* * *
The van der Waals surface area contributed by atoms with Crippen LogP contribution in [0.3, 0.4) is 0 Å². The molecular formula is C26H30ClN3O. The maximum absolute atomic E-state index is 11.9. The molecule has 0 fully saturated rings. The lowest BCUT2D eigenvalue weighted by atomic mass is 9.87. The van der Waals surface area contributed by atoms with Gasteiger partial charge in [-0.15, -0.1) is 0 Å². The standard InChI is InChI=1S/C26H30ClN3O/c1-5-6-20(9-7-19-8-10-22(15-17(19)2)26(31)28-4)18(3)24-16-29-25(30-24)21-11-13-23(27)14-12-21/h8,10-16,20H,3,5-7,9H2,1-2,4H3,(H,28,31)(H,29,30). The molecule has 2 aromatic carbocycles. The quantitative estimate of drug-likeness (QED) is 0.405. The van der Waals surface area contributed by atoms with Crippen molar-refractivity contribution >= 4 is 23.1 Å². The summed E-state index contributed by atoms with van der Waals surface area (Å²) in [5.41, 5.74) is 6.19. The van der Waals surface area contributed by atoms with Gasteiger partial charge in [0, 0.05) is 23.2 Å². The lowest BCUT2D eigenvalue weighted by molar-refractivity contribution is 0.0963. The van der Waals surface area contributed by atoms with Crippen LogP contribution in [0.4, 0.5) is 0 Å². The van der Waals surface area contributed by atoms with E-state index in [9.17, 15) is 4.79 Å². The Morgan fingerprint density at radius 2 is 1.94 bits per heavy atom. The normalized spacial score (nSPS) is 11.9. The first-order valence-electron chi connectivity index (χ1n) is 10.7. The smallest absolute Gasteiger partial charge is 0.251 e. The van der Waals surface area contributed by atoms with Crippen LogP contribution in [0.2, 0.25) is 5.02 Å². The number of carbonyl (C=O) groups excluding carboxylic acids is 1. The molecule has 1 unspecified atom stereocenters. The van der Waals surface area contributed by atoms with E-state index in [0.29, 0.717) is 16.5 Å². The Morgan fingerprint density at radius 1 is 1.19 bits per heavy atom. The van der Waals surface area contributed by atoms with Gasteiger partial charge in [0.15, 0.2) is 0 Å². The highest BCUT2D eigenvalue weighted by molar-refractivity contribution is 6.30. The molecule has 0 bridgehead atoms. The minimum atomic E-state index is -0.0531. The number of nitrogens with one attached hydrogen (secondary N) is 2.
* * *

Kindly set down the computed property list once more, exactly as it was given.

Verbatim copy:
The van der Waals surface area contributed by atoms with Crippen LogP contribution in [0.3, 0.4) is 0 Å². The molecular formula is C26H30ClN3O. The maximum absolute atomic E-state index is 11.9. The molecule has 0 fully saturated rings. The lowest BCUT2D eigenvalue weighted by atomic mass is 9.87. The van der Waals surface area contributed by atoms with Gasteiger partial charge in [-0.15, -0.1) is 0 Å². The standard InChI is InChI=1S/C26H30ClN3O/c1-5-6-20(9-7-19-8-10-22(15-17(19)2)26(31)28-4)18(3)24-16-29-25(30-24)21-11-13-23(27)14-12-21/h8,10-16,20H,3,5-7,9H2,1-2,4H3,(H,28,31)(H,29,30). The molecule has 2 aromatic carbocycles. The quantitative estimate of drug-likeness (QED) is 0.405. The van der Waals surface area contributed by atoms with Crippen molar-refractivity contribution >= 4 is 23.1 Å². The summed E-state index contributed by atoms with van der Waals surface area (Å²) in [5.41, 5.74) is 6.19. The van der Waals surface area contributed by atoms with Gasteiger partial charge in [0, 0.05) is 23.2 Å². The lowest BCUT2D eigenvalue weighted by molar-refractivity contribution is 0.0963. The van der Waals surface area contributed by atoms with Crippen LogP contribution in [0.4, 0.5) is 0 Å². The van der Waals surface area contributed by atoms with E-state index in [9.17, 15) is 4.79 Å². The Morgan fingerprint density at radius 2 is 1.94 bits per heavy atom. The normalized spacial score (nSPS) is 11.9. The first-order valence-electron chi connectivity index (χ1n) is 10.7. The smallest absolute Gasteiger partial charge is 0.251 e. The van der Waals surface area contributed by atoms with Crippen LogP contribution in [0.2, 0.25) is 5.02 Å². The number of carbonyl (C=O) groups excluding carboxylic acids is 1. The molecule has 1 unspecified atom stereocenters. The van der Waals surface area contributed by atoms with E-state index in [0.29, 0.717) is 16.5 Å². The Morgan fingerprint density at radius 1 is 1.19 bits per heavy atom. The van der Waals surface area contributed by atoms with Gasteiger partial charge in [0.15, 0.2) is 0 Å². The highest BCUT2D eigenvalue weighted by molar-refractivity contribution is 6.30. The molecule has 0 bridgehead atoms. The minimum atomic E-state index is -0.0531. The number of nitrogens with one attached hydrogen (secondary N) is 2.